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    Quote Originally Posted by Pendragon
    interesting matter guys!

    Maybe insanity was onto something when she mentioned her dog (you're a girl right, or am i mixing up different people now? :wink: ). My parents have cats, and if I'm not mistaken cats are active by night and sleep most of the day. Now that the cats are getting older they seem to sleep more by day, but when they were young they were allways very active at daylight (when they're supposed to be sleeping?). Did they adept our human sleep cycle? If so, then this would swing a nature/nurture debate about sleepcycles to the side of nurture.
    Some claim I have PMS at times, but nope I'm not a girl. Not sure I even resemble one. If I am I must also be a lesbian as I have a wife
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    sorry m8 I dunno why I thought it! :wink: Maybe I mixed you up with a female moderator at itsallpolitics.com. And maybe in some way it's a compliment: girls are known to have better communicative skills than guys, and communication is really what it's all about on a forum :P
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  12. #11  
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    Quote Originally Posted by Pendragon
    sorry m8 I dunno why I thought it! :wink: Maybe I mixed you up with a female moderator at itsallpolitics.com. And maybe in some way it's a compliment: girls are known to have better communicative skills than guys, and communication is really what it's all about on a forum :P
    Your thinking of 2112 perhaps? She is also a member here. I'm not sure how good my communication skills are really, never had anyone make a comment. Women can be confusing at times, at least in my experience. Men often will base ideas more on logic and not emotion.
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    I think CS has something here.

    I have had a "normal" sleep cycle untill recently. Normal being awake mostly in day light and sleep during the night.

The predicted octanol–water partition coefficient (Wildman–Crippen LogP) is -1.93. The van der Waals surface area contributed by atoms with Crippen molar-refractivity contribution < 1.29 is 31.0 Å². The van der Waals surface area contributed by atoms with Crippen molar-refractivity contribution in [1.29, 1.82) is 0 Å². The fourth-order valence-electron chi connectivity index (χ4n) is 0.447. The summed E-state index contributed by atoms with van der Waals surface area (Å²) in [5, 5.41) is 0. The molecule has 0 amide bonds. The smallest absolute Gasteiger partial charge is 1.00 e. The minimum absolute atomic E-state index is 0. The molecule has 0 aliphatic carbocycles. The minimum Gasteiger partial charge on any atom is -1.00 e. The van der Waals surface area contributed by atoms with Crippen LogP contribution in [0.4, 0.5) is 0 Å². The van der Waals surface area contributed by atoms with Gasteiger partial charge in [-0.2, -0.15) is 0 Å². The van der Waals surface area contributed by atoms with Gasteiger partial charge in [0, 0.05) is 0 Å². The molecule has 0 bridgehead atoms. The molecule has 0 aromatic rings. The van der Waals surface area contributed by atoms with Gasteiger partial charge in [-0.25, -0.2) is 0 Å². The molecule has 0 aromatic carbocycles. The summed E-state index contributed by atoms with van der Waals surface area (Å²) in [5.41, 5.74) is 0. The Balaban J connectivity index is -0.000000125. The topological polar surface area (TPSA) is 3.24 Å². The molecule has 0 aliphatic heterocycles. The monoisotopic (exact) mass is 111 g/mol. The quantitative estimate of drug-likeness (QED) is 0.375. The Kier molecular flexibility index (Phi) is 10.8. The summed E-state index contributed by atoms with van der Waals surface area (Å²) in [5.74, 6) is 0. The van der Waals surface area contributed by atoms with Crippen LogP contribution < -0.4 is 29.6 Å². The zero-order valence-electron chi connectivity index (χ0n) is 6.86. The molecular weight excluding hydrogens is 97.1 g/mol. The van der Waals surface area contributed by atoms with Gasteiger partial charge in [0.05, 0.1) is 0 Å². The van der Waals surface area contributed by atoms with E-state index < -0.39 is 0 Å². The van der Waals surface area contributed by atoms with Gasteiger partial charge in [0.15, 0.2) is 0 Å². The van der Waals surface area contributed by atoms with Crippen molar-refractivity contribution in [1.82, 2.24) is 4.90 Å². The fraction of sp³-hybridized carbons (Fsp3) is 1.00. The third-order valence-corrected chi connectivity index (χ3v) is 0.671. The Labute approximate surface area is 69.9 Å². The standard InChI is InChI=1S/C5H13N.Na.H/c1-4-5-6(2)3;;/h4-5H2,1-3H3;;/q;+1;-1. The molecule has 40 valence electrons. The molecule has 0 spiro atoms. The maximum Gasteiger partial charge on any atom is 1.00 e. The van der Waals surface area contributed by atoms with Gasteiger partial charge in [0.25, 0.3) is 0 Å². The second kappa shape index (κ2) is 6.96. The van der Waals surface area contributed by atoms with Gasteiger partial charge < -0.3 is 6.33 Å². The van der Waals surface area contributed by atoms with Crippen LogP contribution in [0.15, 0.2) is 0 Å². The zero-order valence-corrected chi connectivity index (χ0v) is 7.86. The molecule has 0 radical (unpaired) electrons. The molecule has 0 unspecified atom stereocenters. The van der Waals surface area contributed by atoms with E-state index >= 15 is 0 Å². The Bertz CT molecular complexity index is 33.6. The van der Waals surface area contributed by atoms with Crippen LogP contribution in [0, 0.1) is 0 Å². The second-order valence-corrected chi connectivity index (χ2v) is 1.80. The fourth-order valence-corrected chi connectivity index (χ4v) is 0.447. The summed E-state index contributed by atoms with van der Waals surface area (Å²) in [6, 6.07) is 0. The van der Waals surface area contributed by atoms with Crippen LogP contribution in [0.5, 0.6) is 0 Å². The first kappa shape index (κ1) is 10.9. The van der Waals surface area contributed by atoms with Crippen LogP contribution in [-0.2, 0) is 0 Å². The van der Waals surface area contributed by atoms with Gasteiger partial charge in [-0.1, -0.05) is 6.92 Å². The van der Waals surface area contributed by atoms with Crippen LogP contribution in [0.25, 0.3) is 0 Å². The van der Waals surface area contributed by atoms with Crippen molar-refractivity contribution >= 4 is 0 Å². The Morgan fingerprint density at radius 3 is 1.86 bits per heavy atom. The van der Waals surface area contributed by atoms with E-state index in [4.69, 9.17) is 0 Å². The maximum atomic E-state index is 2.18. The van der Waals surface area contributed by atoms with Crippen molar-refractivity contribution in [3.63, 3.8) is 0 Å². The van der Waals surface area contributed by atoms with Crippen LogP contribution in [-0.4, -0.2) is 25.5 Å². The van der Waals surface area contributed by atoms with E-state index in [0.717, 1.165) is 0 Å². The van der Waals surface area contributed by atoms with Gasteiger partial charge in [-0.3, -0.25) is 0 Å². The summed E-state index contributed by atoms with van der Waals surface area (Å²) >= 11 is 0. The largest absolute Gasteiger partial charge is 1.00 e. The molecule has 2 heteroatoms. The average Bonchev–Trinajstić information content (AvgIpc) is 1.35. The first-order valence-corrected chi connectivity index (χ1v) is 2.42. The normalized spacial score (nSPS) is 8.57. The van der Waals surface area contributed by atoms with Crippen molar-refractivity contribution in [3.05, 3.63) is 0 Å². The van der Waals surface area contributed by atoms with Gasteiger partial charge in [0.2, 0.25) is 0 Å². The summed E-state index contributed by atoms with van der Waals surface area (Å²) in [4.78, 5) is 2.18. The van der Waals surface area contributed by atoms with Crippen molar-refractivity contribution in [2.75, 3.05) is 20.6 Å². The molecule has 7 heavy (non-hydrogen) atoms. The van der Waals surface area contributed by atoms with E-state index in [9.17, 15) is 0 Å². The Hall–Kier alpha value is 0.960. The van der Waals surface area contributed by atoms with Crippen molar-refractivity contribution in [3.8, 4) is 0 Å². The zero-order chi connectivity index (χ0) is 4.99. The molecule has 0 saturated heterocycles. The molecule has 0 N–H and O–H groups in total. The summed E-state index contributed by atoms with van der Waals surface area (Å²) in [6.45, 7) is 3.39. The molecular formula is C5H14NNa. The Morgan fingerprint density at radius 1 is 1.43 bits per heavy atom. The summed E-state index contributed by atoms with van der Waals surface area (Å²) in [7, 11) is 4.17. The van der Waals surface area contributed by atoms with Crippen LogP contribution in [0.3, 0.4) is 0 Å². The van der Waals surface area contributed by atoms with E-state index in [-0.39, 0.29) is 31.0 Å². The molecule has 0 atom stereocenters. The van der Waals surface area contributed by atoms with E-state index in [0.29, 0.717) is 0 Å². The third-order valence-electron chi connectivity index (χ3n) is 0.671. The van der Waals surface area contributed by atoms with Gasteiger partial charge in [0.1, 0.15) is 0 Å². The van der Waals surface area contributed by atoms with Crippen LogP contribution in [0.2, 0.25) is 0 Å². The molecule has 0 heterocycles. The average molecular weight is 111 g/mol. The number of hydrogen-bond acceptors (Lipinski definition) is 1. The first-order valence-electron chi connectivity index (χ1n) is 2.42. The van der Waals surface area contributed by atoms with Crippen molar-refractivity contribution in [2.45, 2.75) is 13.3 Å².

However now that I have a different job, were I work a 12hr shift graveyard. My sleep cycle has been disturbed. I have to sleep during the day, and I sleep an avg. of about 5 hrs during work days. The job is shift is set up were we work four days one week and 3 days the next. Making it difficult to remain with a normal sleep cycle during days off. Also the shift that I work works everyother week end. For example. I work: monday, tuesday-off on whensday-thursday-on again friday,saturday,sunday. Sunday being the first day of the three day week. I'm then off on monday-tuesday. on wendsday-thurdsday. and get the weekend off. And it's starts all over again.

    Thus my sleep cycle is totally out of wack. I'ts about 3AM right now, and instead of being sleep, I'm typing away awake. I felt sleepy about 9PM last night and slept till about a 15 min. ago. I more than likely be up till 8Am today, and I must get to sleep during the day today in order to have enough energy to be up all night. This is the work week end.

    At the begining of this job, I was not getting any if hardly sleep during the day, headaches were frequent, and so was imsonia during the days off. You could say now that I have no sleep cycle, as I only sleep when I do feel tired and I try to sleep at least 5 hrs before going to work. On days off I may sleep at least 2-3 hrs during the day, unless it's the first day off were I sleep 5-8 hrs.

    Power sleeps. At times when I do work, I must do things that will take away from sleep time, but I try and sleep at least 2hrs before heading to work.
    Another thing I try is sleep depravation. I intend to soon go to some college classes, that will start early mornings after work, and off about 12PM so I can sleep at least 4-hrs before going to work. So far on a work cycle I've been able to stay up, till 11AM then I just feel so damned tired I can fall sleep on the computer without getting to bed. There's a younger guy at work, who's going to college, and when at work, this poor fella looks all beat & tired, before the start of the shift, his energy though seems to pick up close to quiting time. I'd bet he's hardly geting any sleep. if any during work cycles.

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    We used to have a cat for whom I had to get up some 3 or 5 times each night, at no particular hours, no order.
    I ended up quite drained, a bit disoriented, tired, but I actually got used to functioning on that low level.
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    Light plays a major role in controlling circadian cyles.

    http://www.rockefeller.edu/pubinfo/light.nr.html
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  16. #15  
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    Godless:
    Graveyard is absolutely the worst shift; swing is fine, if the home environment allows sleeping "late".
    I've worked graveyard, so here are some tips.

    Darken the bedroom, or wear an eye-shade; sleep in a room on the North side of the house [if you are in the northern hemishere]. If you are tired enough to fall asleep in full light, you need at least 8 hours sleep, probably more.

    If you get disturb by noise, try leaving the radio on low as a counter-irritant [this does not work for me].

    Go to bed when you come home from work, rather than in the middle of the day.

    Eat before going to work and before going to bed; do not eat much at work in the middle of the night. Do not have any caffiene except at the beginning of your day. Stay away from sugar.

    Exercise at the beginning of the day and when you get tired at work. Do NOT exercise before you go to bed.